I wish I could be wrong. But right now I think that´s the situation.

      1. Krischar says:

        @ ANNE

        Alonso could have not drove any better with Ferrari in hungary.

        I never doubt Alonso’s motivation or commitment towards his drive. NO matter what car he drives for or what ever the situation is. Today 5TH place does not look any bad with some quickest cars around him.

        Sadly Ferrari cannot and will not improve the CAR which i am sure about.

    5. deancassady says:

      Red Bull still looks plenty good, eh?

      1. Grant says:

        Unfortunately yes

    6. Quade says:

      Vettel’s inability to overtake is what did him in today.
      He lacks F1′s gritty trench/strategy skills and can generally only drive away from the front.

      1. Spinodontosaurus says:

        Vettel is one of the sharpest racers on the entire grid. The Red Bull simply has no straight line speed. They suffer from this all the time, so it doesn’t come as a surprise.


        Unnecessary penalty for Grosjean, took him completely out of the equation which spoilt the race a bit imo.

      2. Andrew says:

        I agree with this. Time and time again he comes up with a stupid move when he is in traffic. He could have lost a load of points today running in to Button. Yes, he suffers sometimes with the lack of top speed of the Red Bull but so does Raikkonen with Lotus and he hardly ever touches anybody.

      3. deancassady says:

        I’m still in disbelieve that a clear follower of F1, as I assume you to be, saw the Budapest 2012 race! No? Look at it: Vettel can pass, Vettel can drive, VERY GRITTY!

      4. KRB says:

        It was their lack of straight-line speed (car design philosophy), and being behind on this particular track, that cost them. If Vettel was on pole, he would’ve scampered away, breaking DRS in the last two sectors, and then would’ve been gone.

        I used to doubt Vettel’s overtaking prowess awhile back; I don’t anymore. I think Hamilton is the best overtaker out there, but Vettel and Alonso are pretty damn good too.

      5. JCA says:

        Seb has made plenty of good overtakes the last two years. He gets stuck behind cars with better top speed, as Hamilton did behind Schumi at Monza when Schumi chopped him a couple of times. The Red Bull is fast in the corners, but lose out when running in dirty air, where you need high top speed to get next to the guy in front.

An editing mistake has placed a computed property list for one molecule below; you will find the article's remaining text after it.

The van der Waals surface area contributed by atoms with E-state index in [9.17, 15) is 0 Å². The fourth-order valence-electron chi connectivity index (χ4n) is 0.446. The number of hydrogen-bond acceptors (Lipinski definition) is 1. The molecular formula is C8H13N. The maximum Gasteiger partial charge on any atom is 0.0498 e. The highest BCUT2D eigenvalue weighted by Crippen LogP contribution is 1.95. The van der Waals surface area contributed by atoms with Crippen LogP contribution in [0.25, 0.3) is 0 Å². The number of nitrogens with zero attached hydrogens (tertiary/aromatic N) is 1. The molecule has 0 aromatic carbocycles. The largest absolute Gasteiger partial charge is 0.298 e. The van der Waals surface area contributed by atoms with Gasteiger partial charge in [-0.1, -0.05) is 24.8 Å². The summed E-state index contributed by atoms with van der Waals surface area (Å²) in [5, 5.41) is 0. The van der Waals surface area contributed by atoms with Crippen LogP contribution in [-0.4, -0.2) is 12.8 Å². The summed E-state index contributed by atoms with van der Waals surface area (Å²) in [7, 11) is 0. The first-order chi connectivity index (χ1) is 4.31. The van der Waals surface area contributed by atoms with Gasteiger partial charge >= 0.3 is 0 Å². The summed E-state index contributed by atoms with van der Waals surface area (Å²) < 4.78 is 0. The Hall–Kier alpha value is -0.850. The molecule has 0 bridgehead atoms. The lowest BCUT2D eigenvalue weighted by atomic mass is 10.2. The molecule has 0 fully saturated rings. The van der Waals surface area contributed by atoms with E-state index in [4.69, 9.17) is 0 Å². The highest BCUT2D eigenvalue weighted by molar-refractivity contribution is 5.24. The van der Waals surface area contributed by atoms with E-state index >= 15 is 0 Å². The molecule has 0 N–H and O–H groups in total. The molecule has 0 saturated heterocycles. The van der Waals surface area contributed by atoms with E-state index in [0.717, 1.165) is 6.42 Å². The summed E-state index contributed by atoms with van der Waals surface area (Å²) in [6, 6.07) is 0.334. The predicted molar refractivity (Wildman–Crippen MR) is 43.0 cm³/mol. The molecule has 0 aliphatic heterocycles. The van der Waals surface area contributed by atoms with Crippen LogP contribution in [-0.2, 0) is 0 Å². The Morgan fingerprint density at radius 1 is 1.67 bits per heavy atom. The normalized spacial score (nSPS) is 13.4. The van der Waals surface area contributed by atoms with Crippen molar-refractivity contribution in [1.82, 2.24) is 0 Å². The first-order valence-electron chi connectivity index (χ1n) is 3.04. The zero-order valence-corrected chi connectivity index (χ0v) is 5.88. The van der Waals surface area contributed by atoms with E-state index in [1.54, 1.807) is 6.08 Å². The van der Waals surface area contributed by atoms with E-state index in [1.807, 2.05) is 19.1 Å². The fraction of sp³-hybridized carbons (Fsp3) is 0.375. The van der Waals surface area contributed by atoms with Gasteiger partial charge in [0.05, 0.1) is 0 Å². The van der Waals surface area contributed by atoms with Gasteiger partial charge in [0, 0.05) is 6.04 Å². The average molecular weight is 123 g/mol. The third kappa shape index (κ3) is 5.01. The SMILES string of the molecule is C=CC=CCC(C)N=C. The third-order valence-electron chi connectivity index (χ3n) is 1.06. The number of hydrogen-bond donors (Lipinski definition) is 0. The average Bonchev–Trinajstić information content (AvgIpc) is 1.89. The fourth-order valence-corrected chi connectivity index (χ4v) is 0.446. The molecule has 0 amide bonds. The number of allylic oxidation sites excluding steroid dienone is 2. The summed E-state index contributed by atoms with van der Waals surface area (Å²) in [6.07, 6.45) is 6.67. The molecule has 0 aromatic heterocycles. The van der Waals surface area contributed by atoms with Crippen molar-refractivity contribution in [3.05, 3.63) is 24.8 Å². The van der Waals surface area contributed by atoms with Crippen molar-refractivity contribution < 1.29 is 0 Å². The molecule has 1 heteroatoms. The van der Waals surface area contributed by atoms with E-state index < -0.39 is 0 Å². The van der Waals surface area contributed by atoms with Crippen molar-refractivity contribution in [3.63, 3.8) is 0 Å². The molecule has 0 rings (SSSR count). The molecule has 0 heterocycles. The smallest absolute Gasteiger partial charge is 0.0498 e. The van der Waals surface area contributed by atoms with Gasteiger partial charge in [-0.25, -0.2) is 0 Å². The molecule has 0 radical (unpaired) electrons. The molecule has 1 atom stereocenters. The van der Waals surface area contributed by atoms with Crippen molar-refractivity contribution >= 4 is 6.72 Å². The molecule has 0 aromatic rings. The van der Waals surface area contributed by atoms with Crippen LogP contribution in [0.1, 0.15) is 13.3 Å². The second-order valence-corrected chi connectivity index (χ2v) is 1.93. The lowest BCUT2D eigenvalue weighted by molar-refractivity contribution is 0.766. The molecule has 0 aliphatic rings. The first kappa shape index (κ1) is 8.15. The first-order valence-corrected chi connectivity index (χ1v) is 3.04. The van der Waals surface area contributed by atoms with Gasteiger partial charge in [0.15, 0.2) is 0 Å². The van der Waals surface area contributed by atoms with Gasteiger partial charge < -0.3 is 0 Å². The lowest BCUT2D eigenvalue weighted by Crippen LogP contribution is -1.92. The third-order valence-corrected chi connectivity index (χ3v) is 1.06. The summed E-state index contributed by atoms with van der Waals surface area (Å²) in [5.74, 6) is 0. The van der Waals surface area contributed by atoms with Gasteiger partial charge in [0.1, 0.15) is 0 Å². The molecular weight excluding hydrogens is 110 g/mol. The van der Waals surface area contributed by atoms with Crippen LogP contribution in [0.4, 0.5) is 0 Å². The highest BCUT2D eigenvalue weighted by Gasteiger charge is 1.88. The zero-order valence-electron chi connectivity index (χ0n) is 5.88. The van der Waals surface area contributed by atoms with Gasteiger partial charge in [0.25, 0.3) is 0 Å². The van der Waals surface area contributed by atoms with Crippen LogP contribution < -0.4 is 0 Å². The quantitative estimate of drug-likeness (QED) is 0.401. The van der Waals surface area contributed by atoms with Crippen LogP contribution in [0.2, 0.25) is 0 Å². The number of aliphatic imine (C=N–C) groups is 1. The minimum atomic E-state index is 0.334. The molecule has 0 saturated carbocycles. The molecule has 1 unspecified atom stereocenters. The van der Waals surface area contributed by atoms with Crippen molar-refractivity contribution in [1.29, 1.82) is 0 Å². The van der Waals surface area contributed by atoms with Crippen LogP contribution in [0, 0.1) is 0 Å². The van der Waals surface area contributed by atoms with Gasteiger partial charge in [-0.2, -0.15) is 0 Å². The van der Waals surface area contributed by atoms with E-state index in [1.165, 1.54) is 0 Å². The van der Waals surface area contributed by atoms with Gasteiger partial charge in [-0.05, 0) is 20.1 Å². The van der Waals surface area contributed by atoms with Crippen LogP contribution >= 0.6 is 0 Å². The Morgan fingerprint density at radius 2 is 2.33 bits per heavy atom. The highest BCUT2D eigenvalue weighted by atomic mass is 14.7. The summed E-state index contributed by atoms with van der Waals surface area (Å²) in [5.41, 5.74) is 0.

6. Quade says:

        Hmmmm! The top speed excuse again! Ok, lets dismantle that argument.

        In Hungary, the straights are very short, it is a tight, twisty track where high top speeds don’t matter much (in fact, they don’t make sense). Here are a few points:

        1. The tightness of the track is such that cars can stick much closer to the car ahead than they normally can. This gives DRS a much higher impact than normal.

        2. Vettel never hit the rev limiter.

        3. Kimi’s Lotus has the same low top speed characteristics as the Red Bull (as does the 2013 Merc, surprisingly). So Vettel didn’t need high speed to overtake Kimi. YET, lap after lap after frustrating lap, Vettel couldn’t pass Kimi in a Lotus wearing knackered boots.

        4. Overtaking was entirely possible without high top speeds and outside of the straights as shown by Lewis two passes on Webber which occurred entirely within a corner (same was shown by Alonso off the start line into the second corner).

        5. Etc :)

      7. James Allen says:

        The Strategy report will disprove your theory tomorrow.

      8. Quade says:

        Hmm! James, I look forward to it, I’m sure we’ll have a great argument.

    7. Jonathan says:

      It is not just the set up. The RB is, like so many of Newey’s designs, very tightly packaged. Running in clear air it is fine but the moment they are behind another they suffer from much reduced cooling. If you remember Vettel was told to keep out of the slipstream if the car ahead. That forced him to run off line and suffer a double whammy – running off line at Hungary meant running over marbles.

      That and excellent driving from Button kept him behind long enough to let Lewis build a decent lead.

    8. Krischar says:

      @ Grosjean penalty had virtually no effect on alonso’s race

      Unnecessary and usual DIG at alonso